In line with my post about developing PLNs with curated collections, I have been working to support my students in more effectively developing their PLNs. Recently, I led our Extended Essay students in a research workshop on using Diigo for their pre-search.
The post I wrote for the LIS Secondary Library blog, Extended Essay: Planning and Organizing Your Research, details the process we went through during the lesson. Although there were some internet connectivity issues part way through, most students:
- created a Diigo account.
- joined a relevant LIS Extended Essay Diigo group (There’s one for each IB DP subject areas).
- added a Diigolet or Chrome Highlighter to their browser.
- bookmarked a relevant resource.
- highlight, tagged and annotated their resource.
- shared a relevant resource with their Diigo subject area group.
I hope students will support one another in their research by sharing and exchanging subject specific resources. At the very least, I hope they will stop using Word documents (or simply leaving 100 tabs open at once!) to save their links.
It is a given that as a school librarian I work to support my students in using technology tools to be more effective researchers. However, a significant part of my role as a school librarian is also supporting the professional learning of our faculty. In order to make this Diigo push with my students work, my teachers need to engage in this tool as well.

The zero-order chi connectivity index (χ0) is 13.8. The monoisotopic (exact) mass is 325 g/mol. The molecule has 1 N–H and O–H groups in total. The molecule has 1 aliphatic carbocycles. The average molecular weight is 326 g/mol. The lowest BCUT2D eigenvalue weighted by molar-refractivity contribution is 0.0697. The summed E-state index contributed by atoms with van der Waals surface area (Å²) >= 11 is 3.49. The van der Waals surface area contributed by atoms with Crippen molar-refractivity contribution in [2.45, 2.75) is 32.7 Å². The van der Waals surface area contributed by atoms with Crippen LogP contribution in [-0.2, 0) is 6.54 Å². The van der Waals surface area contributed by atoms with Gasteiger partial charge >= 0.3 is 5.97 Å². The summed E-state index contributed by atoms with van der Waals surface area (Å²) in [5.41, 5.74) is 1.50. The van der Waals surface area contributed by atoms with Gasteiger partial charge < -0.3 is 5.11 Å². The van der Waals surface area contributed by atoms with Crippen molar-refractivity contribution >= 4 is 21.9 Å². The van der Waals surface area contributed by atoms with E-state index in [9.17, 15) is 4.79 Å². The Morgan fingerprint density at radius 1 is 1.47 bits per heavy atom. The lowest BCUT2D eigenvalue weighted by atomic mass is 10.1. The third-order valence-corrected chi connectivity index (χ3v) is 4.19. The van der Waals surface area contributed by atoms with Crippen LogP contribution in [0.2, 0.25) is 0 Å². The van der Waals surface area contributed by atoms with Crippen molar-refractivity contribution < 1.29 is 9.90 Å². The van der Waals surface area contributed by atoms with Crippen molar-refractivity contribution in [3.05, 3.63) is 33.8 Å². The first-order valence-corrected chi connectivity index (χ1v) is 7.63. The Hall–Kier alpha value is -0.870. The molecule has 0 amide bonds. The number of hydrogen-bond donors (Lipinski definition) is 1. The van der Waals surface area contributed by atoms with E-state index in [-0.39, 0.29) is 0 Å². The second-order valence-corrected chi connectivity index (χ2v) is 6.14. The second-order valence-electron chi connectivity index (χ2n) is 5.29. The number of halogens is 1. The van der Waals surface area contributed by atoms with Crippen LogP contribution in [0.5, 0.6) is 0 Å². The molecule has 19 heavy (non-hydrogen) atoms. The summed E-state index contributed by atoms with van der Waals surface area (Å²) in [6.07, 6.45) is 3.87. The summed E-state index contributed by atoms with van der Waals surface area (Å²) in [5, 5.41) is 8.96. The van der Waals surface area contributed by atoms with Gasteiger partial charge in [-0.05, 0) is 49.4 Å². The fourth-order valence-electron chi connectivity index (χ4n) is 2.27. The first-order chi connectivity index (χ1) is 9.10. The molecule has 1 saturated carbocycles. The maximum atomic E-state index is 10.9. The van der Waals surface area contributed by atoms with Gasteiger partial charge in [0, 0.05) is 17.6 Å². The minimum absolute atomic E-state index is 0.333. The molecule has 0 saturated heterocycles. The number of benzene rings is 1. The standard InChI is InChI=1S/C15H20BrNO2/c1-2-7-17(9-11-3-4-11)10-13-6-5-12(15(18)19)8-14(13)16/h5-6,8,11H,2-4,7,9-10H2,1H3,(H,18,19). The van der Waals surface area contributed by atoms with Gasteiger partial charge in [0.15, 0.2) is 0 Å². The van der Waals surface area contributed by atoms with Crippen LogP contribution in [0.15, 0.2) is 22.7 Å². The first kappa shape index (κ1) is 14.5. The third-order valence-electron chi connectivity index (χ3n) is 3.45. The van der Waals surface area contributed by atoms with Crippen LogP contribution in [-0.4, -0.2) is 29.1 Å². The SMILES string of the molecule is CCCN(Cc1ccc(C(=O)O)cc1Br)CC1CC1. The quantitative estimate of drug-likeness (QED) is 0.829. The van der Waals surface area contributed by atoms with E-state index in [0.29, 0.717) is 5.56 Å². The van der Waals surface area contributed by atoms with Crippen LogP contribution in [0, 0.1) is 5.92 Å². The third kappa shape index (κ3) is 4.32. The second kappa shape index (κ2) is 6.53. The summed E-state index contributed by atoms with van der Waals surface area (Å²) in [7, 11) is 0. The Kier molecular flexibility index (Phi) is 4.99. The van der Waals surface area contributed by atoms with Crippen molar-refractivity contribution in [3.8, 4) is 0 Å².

I may be getting a bit ahead of myself with this title, but here are my goals:
- IB DP Extended Essay and IB MYP Personal Project students using Diigo to organize their pre-search and share their resources with each other and their supervisors.
- LIS Faculty using our Faculty Diigo group to share and exchange about resources, research, and strategies related to effective teaching and learning
- LIS Faculty and IT department collaborating on the LIS Tech Diigo group to share and exchange about resources related to educational technology, best practices and emerging technologies.
- LIS Business Administration and Leadership streamlining the ordering process by sharing vendors and other purchasing related resources in a LIS Order Diigo group.
I am moving in this direction, slowly but surely. I host a regular Tech Tuesday (with the help of some great teacher friends) before school for primary and secondary faculty, and two of these mornings have focused on Diigo. My principal also carved an hour into our most recent professional learning day for me to offer a Diigo session to interested teachers.
I’ve gotten our Deputy Director of Operations on board with Diigo, and she wants to start using it for the 2013-2014 ordering process. In the next few days, I’ll be emailing secondary faculty about the role of Diigo in the students’ extended essay research process and requesting their support.
As a librarian, I am already convinced of the benefits of being a connected learner; geeking out is what I do for a living. Now my job is to become a connected learning evangelist and suck in everyone around me, guiding even the tech haters to the light.